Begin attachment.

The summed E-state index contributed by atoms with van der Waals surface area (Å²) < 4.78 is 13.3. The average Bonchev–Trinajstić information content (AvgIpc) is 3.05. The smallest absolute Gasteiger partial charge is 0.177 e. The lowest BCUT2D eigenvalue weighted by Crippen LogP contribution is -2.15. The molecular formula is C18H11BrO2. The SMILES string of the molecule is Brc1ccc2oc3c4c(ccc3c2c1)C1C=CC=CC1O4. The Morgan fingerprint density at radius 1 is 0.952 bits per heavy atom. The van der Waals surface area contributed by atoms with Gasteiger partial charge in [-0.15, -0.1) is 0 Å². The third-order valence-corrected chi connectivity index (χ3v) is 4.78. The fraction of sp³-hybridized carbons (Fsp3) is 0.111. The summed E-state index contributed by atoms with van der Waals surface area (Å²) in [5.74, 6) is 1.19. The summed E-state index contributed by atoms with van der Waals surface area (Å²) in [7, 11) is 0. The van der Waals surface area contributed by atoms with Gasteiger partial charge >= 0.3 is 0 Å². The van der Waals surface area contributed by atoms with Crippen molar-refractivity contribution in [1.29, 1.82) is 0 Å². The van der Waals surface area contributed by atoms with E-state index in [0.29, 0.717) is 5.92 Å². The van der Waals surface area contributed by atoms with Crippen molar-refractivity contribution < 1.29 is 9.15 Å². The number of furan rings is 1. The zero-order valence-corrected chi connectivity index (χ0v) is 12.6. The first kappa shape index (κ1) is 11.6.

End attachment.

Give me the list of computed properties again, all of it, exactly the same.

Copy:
The summed E-state index contributed by atoms with van der Waals surface area (Å²) < 4.78 is 13.3. The average Bonchev–Trinajstić information content (AvgIpc) is 3.05. The smallest absolute Gasteiger partial charge is 0.177 e. The lowest BCUT2D eigenvalue weighted by Crippen LogP contribution is -2.15. The molecular formula is C18H11BrO2. The SMILES string of the molecule is Brc1ccc2oc3c4c(ccc3c2c1)C1C=CC=CC1O4. The Morgan fingerprint density at radius 1 is 0.952 bits per heavy atom. The van der Waals surface area contributed by atoms with Gasteiger partial charge in [-0.15, -0.1) is 0 Å². The third-order valence-corrected chi connectivity index (χ3v) is 4.78. The fraction of sp³-hybridized carbons (Fsp3) is 0.111. The summed E-state index contributed by atoms with van der Waals surface area (Å²) in [5.74, 6) is 1.19. The summed E-state index contributed by atoms with van der Waals surface area (Å²) in [7, 11) is 0. The van der Waals surface area contributed by atoms with Gasteiger partial charge >= 0.3 is 0 Å². The van der Waals surface area contributed by atoms with Crippen molar-refractivity contribution in [1.29, 1.82) is 0 Å². The van der Waals surface area contributed by atoms with E-state index in [0.29, 0.717) is 5.92 Å². The van der Waals surface area contributed by atoms with Crippen molar-refractivity contribution < 1.29 is 9.15 Å². The number of furan rings is 1. The zero-order valence-corrected chi connectivity index (χ0v) is 12.6. The first kappa shape index (κ1) is 11.6.